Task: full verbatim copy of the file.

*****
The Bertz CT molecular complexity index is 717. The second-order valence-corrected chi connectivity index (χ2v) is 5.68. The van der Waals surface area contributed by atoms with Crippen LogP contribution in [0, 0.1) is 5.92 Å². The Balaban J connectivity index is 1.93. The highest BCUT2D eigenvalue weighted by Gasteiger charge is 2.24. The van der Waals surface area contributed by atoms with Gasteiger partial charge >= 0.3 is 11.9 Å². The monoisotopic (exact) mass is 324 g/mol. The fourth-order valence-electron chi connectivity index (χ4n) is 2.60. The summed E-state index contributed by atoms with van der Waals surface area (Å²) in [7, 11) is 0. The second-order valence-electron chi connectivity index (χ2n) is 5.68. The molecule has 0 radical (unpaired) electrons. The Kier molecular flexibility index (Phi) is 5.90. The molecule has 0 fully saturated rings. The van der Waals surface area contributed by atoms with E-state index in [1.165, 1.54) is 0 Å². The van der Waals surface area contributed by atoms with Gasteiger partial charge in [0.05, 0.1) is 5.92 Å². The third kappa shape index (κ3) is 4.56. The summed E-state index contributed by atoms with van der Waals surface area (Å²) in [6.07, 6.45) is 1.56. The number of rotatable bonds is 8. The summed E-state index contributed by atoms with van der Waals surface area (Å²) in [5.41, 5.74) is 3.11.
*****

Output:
The Bertz CT molecular complexity index is 717. The second-order valence-corrected chi connectivity index (χ2v) is 5.68. The van der Waals surface area contributed by atoms with Crippen LogP contribution in [0, 0.1) is 5.92 Å². The Balaban J connectivity index is 1.93. The highest BCUT2D eigenvalue weighted by Gasteiger charge is 2.24. The van der Waals surface area contributed by atoms with Gasteiger partial charge >= 0.3 is 11.9 Å². The monoisotopic (exact) mass is 324 g/mol. The fourth-order valence-electron chi connectivity index (χ4n) is 2.60. The summed E-state index contributed by atoms with van der Waals surface area (Å²) in [7, 11) is 0. The second-order valence-electron chi connectivity index (χ2n) is 5.68. The molecule has 0 radical (unpaired) electrons. The Kier molecular flexibility index (Phi) is 5.90. The molecule has 0 fully saturated rings. The van der Waals surface area contributed by atoms with E-state index in [1.165, 1.54) is 0 Å². The van der Waals surface area contributed by atoms with Gasteiger partial charge in [0.05, 0.1) is 5.92 Å². The third kappa shape index (κ3) is 4.56. The summed E-state index contributed by atoms with van der Waals surface area (Å²) in [6.07, 6.45) is 1.56. The number of rotatable bonds is 8. The summed E-state index contributed by atoms with van der Waals surface area (Å²) in [5.41, 5.74) is 3.11.